The United States and the New York City Police have a substantial interest in protecting foreign officials and their property. The New York City Police, pursuant to their mandate in § 435 of the New York City Charter, must "preserve the public peace, . . . (disperse) assemblages which obstruct the free passage of public streets, sidewalks, parks and places; (and) protect the rights of persons and property . . . ." This includes the members and property of a Foreign Mission.

The United States is charged by various international obligations to protect diplomatic personnel and has recognized its obligation statutorily. See, e. g., Article 22(2) of the 1961 Vienna Convention on Diplomatic Relations,...

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36 practice notes
  • INTERN. SOC. FOR KRISHNA, ETC. v. Barber, No. 77 CV 328.
    • United States
    • United States District Courts. 2nd Circuit. United States District Court of Northern District of New York
    • 25 Agosto 1980
    ...84 L.Ed. 1213 (1940); Schneider v. State, 308 U.S. 147, 160-61, 60 S.Ct. 146, 150, 84 L.Ed. 155 (1939); Concerned Jewish Youth v. McGuine, 621 F.2d 471 (2d Cir. 1980); Tribe, American Constitutional Law 506 F. Supp. 165 687 (1979). The balancing process which must be applied in these situat......
  • Finzer v. Barry, No. 84-5327
    • United States
    • United States Courts of Appeals. United States Court of Appeals (District of Columbia)
    • 9 Septiembre 1986
    ...speech in the vicinity of embassies and missions. CISPES v. FBI, 770 F.2d 468, 472-75 (5th Cir.1985); Concerned Jewish Youth v. McGuire, 621 F.2d 471, 474-76 (2d Cir.1980), cert. denied, 450 U.S. 913, 101 S.Ct. 1352, 67 L.Ed.2d 337 (1981). But the majority and I agree that the security inte......
  • Bering v. Share, No. 51533-6
    • United States
    • United States State Supreme Court of Washington
    • 19 Junio 1986
    ...1335, 20 L.Ed.2d 182 (1968); Pickens v. Okolona Mun. Separate Sch. Dist., 594 F.2d 433 (5th Cir.1979); Concerned Jewish Youth v. McGuire, 621 F.2d 471 (2d Cir.1980). I would go no DORE, Justice (dissenting). I would hold that the place and content restrictions in the permanent injunction, o......
  • Pro-Choice Network of Western New York v. Schenck, PRO-CHOICE
    • United States
    • United States Courts of Appeals. United States Court of Appeals (2nd Circuit)
    • 28 Septiembre 1995
    ...effectiveness of any demonstration depends on its proximity to the target and the relevant audience." Concerned Jewish Youth v. McGuire, 621 F.2d 471, 482 Page 404 (2d Cir.1980) (Mansfield, J., dissenting), cert. denied, 450 U.S. 913, 101 S.Ct. 1352, 67 L.Ed.2d 337 (1981). Accordingly, on t......
  • Request a trial to view additional results
36 cases
  • INTERN. SOC. FOR KRISHNA, ETC. v. Barber, No. 77 CV 328.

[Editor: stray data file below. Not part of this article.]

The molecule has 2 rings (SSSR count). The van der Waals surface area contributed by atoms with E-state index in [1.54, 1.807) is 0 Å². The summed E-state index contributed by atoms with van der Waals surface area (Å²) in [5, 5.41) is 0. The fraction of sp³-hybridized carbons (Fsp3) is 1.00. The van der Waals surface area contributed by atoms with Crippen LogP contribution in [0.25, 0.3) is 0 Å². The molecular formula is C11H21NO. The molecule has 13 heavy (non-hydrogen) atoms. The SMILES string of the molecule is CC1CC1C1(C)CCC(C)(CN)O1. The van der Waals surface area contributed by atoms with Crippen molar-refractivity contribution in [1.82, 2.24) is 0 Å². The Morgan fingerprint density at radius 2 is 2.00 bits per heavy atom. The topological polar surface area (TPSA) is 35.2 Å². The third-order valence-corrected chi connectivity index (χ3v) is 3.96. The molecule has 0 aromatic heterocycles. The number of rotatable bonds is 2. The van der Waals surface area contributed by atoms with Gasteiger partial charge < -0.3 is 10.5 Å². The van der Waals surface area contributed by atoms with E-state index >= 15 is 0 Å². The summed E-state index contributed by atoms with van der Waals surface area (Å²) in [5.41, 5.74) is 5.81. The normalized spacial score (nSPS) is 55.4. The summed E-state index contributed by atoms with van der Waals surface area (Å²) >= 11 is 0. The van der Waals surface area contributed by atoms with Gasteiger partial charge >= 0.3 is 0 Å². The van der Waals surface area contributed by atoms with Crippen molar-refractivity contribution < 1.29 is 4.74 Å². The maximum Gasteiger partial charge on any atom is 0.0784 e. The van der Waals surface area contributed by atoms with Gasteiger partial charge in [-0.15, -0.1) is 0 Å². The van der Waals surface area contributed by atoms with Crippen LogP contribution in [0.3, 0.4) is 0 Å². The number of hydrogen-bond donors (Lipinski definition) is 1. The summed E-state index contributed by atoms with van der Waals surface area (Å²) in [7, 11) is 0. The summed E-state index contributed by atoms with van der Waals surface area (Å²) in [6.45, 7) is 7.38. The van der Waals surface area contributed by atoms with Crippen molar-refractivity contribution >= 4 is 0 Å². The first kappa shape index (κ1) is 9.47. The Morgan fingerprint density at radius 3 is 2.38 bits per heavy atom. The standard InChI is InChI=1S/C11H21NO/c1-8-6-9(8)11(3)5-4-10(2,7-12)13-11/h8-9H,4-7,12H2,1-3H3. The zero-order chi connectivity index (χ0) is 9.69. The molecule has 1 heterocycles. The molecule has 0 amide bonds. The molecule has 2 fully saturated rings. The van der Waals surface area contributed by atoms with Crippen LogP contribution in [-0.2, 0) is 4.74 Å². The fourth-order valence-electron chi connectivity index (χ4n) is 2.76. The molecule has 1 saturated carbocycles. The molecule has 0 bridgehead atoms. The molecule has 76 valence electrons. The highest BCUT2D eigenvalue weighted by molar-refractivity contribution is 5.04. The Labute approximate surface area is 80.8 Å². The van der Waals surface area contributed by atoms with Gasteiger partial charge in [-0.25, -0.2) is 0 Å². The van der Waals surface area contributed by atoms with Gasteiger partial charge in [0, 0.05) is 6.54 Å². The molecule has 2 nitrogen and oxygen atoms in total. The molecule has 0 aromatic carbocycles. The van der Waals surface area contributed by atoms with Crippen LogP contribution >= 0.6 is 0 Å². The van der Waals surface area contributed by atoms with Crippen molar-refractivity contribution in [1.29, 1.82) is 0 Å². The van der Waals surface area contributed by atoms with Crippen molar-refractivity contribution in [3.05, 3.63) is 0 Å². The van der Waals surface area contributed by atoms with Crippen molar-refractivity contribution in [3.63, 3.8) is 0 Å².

• United States
    • United States District Courts. 2nd Circuit. United States District Court of Northern District of New York
    • 25 Agosto 1980
    ...84 L.Ed. 1213 (1940); Schneider v. State, 308 U.S. 147, 160-61, 60 S.Ct. 146, 150, 84 L.Ed. 155 (1939); Concerned Jewish Youth v. McGuine, 621 F.2d 471 (2d Cir. 1980); Tribe, American Constitutional Law 506 F. Supp. 165 687 (1979). The balancing process which must be applied in these situat......
  • Finzer v. Barry, No. 84-5327
    • United States
    • United States Courts of Appeals. United States Court of Appeals (District of Columbia)
    • 9 Septiembre 1986
    ...speech in the vicinity of embassies and missions. CISPES v. FBI, 770 F.2d 468, 472-75 (5th Cir.1985); Concerned Jewish Youth v. McGuire, 621 F.2d 471, 474-76 (2d Cir.1980), cert. denied, 450 U.S. 913, 101 S.Ct. 1352, 67 L.Ed.2d 337 (1981). But the majority and I agree that the security inte......
  • Bering v. Share, No. 51533-6
    • United States
    • United States State Supreme Court of Washington
    • 19 Junio 1986
    ...1335, 20 L.Ed.2d 182 (1968); Pickens v. Okolona Mun. Separate Sch. Dist., 594 F.2d 433 (5th Cir.1979); Concerned Jewish Youth v. McGuire, 621 F.2d 471 (2d Cir.1980). I would go no DORE, Justice (dissenting). I would hold that the place and content restrictions in the permanent injunction, o......
  • Davis v. Stratton, No. 1:06-CV-1323 (LEK/DRH).
    • United States
    • United States District Courts. 2nd Circuit. United States District Court of Northern District of New York
    • 9 Septiembre 2008
    ...Nature of the forum The right to a public forum for expression of ideas is fundamental to a democracy. Concerned Jewish Youth v. McGuire, 621 F.2d 471, 473 (2d Cir.1980). However, "[t]he existence of a right of access to public property" for the purpose of speaking there and "the standard b......
  • Request a trial to view additional results